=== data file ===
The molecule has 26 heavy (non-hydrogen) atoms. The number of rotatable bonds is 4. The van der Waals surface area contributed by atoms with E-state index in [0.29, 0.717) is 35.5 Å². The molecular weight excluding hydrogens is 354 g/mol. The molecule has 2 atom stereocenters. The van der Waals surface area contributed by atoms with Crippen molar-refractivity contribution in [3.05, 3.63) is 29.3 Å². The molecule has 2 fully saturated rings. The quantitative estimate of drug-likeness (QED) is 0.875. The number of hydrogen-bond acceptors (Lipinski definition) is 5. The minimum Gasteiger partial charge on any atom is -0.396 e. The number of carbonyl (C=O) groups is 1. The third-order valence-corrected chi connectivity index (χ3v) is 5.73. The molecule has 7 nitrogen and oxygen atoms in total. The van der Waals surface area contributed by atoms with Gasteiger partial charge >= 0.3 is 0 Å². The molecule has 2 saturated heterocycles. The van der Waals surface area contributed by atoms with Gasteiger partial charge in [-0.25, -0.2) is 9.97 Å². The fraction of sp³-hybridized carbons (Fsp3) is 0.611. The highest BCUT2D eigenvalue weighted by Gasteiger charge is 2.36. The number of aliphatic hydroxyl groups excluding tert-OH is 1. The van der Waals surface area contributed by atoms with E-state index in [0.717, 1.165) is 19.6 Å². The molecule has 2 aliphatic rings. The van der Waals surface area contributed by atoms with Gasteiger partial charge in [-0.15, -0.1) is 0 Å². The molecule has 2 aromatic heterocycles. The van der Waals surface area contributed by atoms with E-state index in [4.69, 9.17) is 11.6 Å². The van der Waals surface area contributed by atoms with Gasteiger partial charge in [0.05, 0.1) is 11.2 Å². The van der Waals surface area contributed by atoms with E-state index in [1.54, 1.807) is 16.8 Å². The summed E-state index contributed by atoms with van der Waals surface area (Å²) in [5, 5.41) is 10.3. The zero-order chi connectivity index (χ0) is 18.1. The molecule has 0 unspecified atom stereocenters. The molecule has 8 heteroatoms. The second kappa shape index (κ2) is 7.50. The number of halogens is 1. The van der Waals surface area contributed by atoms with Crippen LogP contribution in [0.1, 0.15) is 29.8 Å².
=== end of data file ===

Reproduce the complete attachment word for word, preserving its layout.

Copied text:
The molecule has 26 heavy (non-hydrogen) atoms. The number of rotatable bonds is 4. The van der Waals surface area contributed by atoms with E-state index in [0.29, 0.717) is 35.5 Å². The molecular weight excluding hydrogens is 354 g/mol. The molecule has 2 atom stereocenters. The van der Waals surface area contributed by atoms with Crippen molar-refractivity contribution in [3.05, 3.63) is 29.3 Å². The molecule has 2 fully saturated rings. The quantitative estimate of drug-likeness (QED) is 0.875. The number of hydrogen-bond acceptors (Lipinski definition) is 5. The minimum Gasteiger partial charge on any atom is -0.396 e. The number of carbonyl (C=O) groups is 1. The third-order valence-corrected chi connectivity index (χ3v) is 5.73. The molecule has 7 nitrogen and oxygen atoms in total. The van der Waals surface area contributed by atoms with Gasteiger partial charge >= 0.3 is 0 Å². The molecule has 2 saturated heterocycles. The van der Waals surface area contributed by atoms with Gasteiger partial charge in [-0.25, -0.2) is 9.97 Å². The fraction of sp³-hybridized carbons (Fsp3) is 0.611. The highest BCUT2D eigenvalue weighted by Gasteiger charge is 2.36. The number of aliphatic hydroxyl groups excluding tert-OH is 1. The van der Waals surface area contributed by atoms with E-state index in [0.717, 1.165) is 19.6 Å². The molecule has 2 aliphatic rings. The van der Waals surface area contributed by atoms with Gasteiger partial charge in [-0.15, -0.1) is 0 Å². The molecule has 2 aromatic heterocycles. The van der Waals surface area contributed by atoms with E-state index in [4.69, 9.17) is 11.6 Å². The van der Waals surface area contributed by atoms with Gasteiger partial charge in [0.05, 0.1) is 11.2 Å². The van der Waals surface area contributed by atoms with E-state index in [1.54, 1.807) is 16.8 Å². The summed E-state index contributed by atoms with van der Waals surface area (Å²) in [5, 5.41) is 10.3. The zero-order chi connectivity index (χ0) is 18.1. The molecule has 0 unspecified atom stereocenters. The molecule has 8 heteroatoms. The second kappa shape index (κ2) is 7.50. The number of halogens is 1. The van der Waals surface area contributed by atoms with Crippen LogP contribution in [0.1, 0.15) is 29.8 Å².